But other than that, they taste wonderful, and I’d really like to think that my nunna is looking down from heaven and would have liked these…not as good as hers always were, but then, she’d been making them for decades, and probably learned it from her mother or grandmother…but to me, they brought back all sorts of memories, which is what I’d hoped for from the start of my journey.
I am so pleased with the result, that I cannot wait to make another batch. And at the rate we were munching our way through these, it won’t be long before I make another 60.
Thank you so, so much for this recipe, Linda, and for this brilliant blog (sorry if I sound like a broken record), and Norma, thanks for your suggestion about the vanilla. If ever I can’t find anise, I won’t worry about switching over to vanilla.
HI Greek Girl, I am so happy your biscotios came out great. You will definately get better each time. If you really wany to try the Anise, there are mail order spice stores, but I am sure when my Nona first came to the United States, they couldn’t find half of the stuff they usually cooked with. They probably eventually found anise from the Italians or the Armenians. The food comes out great without or whatever you want to innovate with. Let me know if you need the Spice Store Links.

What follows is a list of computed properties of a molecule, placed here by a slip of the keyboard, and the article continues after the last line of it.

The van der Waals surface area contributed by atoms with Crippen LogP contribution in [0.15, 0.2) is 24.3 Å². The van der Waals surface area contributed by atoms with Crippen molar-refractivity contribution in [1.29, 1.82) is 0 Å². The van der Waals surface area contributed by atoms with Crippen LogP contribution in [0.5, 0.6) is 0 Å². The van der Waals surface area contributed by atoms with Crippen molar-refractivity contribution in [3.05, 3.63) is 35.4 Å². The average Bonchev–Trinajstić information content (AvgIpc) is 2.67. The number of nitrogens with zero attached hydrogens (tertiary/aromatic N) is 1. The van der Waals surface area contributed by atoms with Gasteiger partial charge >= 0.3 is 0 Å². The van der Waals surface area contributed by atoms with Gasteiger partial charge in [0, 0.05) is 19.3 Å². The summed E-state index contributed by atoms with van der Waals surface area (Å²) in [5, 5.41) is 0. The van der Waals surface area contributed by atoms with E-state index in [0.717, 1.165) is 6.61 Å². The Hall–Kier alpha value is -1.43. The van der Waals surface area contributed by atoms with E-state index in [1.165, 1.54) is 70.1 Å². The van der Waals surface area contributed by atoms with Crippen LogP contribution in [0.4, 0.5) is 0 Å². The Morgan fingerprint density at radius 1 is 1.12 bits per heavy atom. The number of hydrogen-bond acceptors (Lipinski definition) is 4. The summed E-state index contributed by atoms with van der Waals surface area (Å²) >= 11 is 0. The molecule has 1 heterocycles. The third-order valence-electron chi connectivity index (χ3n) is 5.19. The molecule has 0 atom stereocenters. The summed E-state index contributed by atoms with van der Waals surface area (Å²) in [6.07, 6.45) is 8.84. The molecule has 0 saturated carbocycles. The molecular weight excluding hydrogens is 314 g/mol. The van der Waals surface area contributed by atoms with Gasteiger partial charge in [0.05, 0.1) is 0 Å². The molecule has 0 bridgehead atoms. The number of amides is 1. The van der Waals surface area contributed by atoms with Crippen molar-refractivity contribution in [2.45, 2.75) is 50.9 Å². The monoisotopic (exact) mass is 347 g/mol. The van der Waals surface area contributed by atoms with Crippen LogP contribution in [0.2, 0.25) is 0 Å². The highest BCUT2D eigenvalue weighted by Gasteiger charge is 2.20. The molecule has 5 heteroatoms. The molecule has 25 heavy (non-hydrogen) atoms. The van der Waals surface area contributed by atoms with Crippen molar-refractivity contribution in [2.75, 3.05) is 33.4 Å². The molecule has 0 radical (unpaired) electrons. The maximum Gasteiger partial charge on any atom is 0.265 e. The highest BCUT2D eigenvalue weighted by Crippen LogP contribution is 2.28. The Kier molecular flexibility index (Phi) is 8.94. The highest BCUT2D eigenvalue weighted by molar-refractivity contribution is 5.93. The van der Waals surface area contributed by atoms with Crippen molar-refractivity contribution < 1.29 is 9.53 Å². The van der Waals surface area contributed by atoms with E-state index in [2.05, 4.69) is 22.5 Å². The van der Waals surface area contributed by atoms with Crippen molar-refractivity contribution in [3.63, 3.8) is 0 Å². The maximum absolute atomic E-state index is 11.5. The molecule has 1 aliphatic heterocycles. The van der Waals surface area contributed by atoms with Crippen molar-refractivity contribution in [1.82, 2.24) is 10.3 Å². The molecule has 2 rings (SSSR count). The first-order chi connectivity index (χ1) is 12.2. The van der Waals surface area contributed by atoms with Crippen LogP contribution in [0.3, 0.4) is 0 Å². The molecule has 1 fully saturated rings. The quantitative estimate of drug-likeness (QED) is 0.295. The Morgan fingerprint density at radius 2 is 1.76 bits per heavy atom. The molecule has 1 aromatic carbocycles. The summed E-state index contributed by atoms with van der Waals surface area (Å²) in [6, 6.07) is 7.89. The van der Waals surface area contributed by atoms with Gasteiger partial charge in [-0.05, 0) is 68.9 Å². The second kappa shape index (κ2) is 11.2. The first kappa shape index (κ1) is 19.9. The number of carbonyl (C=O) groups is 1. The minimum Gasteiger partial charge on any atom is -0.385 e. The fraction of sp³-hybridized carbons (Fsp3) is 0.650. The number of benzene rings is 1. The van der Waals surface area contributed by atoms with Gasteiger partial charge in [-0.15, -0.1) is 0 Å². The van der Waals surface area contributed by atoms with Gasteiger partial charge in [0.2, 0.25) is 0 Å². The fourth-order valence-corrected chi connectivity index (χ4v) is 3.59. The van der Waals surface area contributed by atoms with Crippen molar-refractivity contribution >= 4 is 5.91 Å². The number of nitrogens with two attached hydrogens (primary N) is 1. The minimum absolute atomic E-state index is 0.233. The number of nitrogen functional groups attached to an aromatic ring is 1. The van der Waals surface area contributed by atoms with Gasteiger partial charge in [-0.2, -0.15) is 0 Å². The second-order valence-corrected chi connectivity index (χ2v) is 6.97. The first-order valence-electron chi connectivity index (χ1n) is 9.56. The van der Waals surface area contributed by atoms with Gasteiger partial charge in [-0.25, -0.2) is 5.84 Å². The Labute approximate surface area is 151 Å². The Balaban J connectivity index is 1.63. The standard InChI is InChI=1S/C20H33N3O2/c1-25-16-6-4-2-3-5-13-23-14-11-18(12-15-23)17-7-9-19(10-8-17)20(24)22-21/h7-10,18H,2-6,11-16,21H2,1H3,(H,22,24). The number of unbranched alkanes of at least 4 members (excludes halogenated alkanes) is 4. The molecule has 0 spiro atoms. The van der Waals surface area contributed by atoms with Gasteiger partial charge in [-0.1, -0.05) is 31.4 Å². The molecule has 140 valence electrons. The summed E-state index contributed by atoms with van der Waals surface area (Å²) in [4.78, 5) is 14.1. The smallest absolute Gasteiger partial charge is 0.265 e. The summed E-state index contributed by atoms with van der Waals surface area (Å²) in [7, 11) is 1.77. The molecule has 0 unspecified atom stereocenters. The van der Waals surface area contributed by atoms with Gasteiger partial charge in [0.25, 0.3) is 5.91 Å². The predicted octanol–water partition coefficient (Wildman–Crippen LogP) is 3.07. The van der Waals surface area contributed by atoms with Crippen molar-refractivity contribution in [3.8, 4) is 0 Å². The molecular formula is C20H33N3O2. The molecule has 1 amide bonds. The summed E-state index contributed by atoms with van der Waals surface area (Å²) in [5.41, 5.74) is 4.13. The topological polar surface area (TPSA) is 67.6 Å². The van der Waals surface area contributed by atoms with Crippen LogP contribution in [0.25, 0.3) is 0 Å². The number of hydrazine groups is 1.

Some of my favorite cookbooks with Sephardic recipes:
Aromas of Aleppo; Poopa Dweck
Olive Trees and Honey; Gil Marks
Sephardic Flavors; Joyce Goldstein
The Classic Dolci of the Italian Jews; Edda Servi Machlin
Saffron Shores; Joyce Goldstein
Arabesque a taste of Morocco, Turkey, & Lebanon; Claudia Roden
Memories and TRTaditions, Sephardic Cooking; compiled by Sephardic Hebrew Academy P.T.A (now known as Maimonedes Academy)
The World of Jewish Cooking; Gil Marks
Indian Jewish Cooking; Mavis Hyman
The Classic Cuisine of the Italian Jews; Edda Servi Machlin
From My Grandmother’s Kitchen, a Sephardic cookbook; Viviane Alchech Miner with Linda Krinn
Sephardic Cooking; Copeland Marks
The World of Jewish Desserts; Gil Marks
The Book of Jewish Food; Claudia Roden
Cooking the Sephardic Way; from the Temple Tifereth Israel, Los Angeles Sisterhood
Cucina Ebraica; Joyce Goldstein
International Jewish Cookbook; Faye Levy
The Sephardic Kosher Kitchen; Suzy David
The International Kosher Cookbook; The 92nd street Y kosher cooking school
1,000 Jewish Recipes; Faye Levy
Also I found the dessert you keep remembering it is called Kofyas or Middle Eastern Sweetened Wheatberries. There is a recipe for it in Gil Marks’ book, The World of Jewish Desserts.
greek girl from queens says
Thank you so much, Linda, for this list of Sephardic cookbooks. Now if only I could win the Lottery (or my hubby becomes rich and famous in the art world – which I know will happen one day), I can and will buy them all – and of course, try all the recipes out, one by one.
I made another batch of borekas last night – this time spinach and cheese ones, and they came out even better than the first time, according to hubby. My confidence is growing with each recipe I try out.